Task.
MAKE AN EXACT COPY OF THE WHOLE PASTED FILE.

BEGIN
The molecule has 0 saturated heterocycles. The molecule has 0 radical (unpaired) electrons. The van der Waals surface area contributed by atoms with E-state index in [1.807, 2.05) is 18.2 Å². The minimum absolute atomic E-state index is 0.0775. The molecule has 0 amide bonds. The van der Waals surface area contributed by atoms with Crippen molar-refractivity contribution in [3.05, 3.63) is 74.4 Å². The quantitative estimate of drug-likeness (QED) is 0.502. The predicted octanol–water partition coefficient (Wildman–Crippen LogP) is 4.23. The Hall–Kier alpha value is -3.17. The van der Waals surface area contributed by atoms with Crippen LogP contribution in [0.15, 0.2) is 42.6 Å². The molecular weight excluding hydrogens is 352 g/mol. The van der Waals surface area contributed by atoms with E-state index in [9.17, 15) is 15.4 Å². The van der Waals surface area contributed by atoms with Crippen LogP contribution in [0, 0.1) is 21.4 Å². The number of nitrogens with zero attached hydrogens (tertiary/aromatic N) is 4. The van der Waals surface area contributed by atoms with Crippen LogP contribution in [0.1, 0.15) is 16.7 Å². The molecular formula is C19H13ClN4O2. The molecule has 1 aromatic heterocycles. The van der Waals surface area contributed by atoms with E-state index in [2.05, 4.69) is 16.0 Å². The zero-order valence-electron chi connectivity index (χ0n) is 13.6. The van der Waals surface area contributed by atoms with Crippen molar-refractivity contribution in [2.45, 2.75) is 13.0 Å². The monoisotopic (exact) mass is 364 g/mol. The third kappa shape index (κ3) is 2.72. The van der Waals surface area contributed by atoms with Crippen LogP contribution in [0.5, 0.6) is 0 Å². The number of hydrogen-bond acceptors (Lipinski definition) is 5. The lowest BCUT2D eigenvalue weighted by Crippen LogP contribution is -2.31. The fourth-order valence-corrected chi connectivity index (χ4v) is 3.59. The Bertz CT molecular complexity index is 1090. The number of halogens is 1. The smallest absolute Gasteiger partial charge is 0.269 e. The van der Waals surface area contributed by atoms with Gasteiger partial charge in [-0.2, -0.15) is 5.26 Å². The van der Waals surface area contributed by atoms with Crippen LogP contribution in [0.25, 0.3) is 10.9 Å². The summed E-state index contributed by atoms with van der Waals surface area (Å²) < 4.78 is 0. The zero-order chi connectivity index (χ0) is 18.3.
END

The molecule has 0 saturated heterocycles. The molecule has 0 radical (unpaired) electrons. The van der Waals surface area contributed by atoms with E-state index in [1.807, 2.05) is 18.2 Å². The minimum absolute atomic E-state index is 0.0775. The molecule has 0 amide bonds. The van der Waals surface area contributed by atoms with Crippen molar-refractivity contribution in [3.05, 3.63) is 74.4 Å². The quantitative estimate of drug-likeness (QED) is 0.502. The predicted octanol–water partition coefficient (Wildman–Crippen LogP) is 4.23. The Hall–Kier alpha value is -3.17. The van der Waals surface area contributed by atoms with Crippen LogP contribution in [0.15, 0.2) is 42.6 Å². The molecular weight excluding hydrogens is 352 g/mol. The van der Waals surface area contributed by atoms with E-state index in [9.17, 15) is 15.4 Å². The van der Waals surface area contributed by atoms with Crippen LogP contribution in [0, 0.1) is 21.4 Å². The number of nitrogens with zero attached hydrogens (tertiary/aromatic N) is 4. The van der Waals surface area contributed by atoms with Crippen LogP contribution in [0.1, 0.15) is 16.7 Å². The molecular formula is C19H13ClN4O2. The molecule has 1 aromatic heterocycles. The van der Waals surface area contributed by atoms with E-state index in [2.05, 4.69) is 16.0 Å². The zero-order valence-electron chi connectivity index (χ0n) is 13.6. The van der Waals surface area contributed by atoms with Crippen molar-refractivity contribution in [2.45, 2.75) is 13.0 Å². The monoisotopic (exact) mass is 364 g/mol. The third kappa shape index (κ3) is 2.72. The van der Waals surface area contributed by atoms with Crippen LogP contribution in [0.5, 0.6) is 0 Å². The number of hydrogen-bond acceptors (Lipinski definition) is 5. The lowest BCUT2D eigenvalue weighted by Crippen LogP contribution is -2.31. The fourth-order valence-corrected chi connectivity index (χ4v) is 3.59. The Bertz CT molecular complexity index is 1090. The number of halogens is 1. The smallest absolute Gasteiger partial charge is 0.269 e. The van der Waals surface area contributed by atoms with Gasteiger partial charge in [-0.2, -0.15) is 5.26 Å². The van der Waals surface area contributed by atoms with Crippen LogP contribution in [0.25, 0.3) is 10.9 Å². The summed E-state index contributed by atoms with van der Waals surface area (Å²) < 4.78 is 0. The zero-order chi connectivity index (χ0) is 18.3.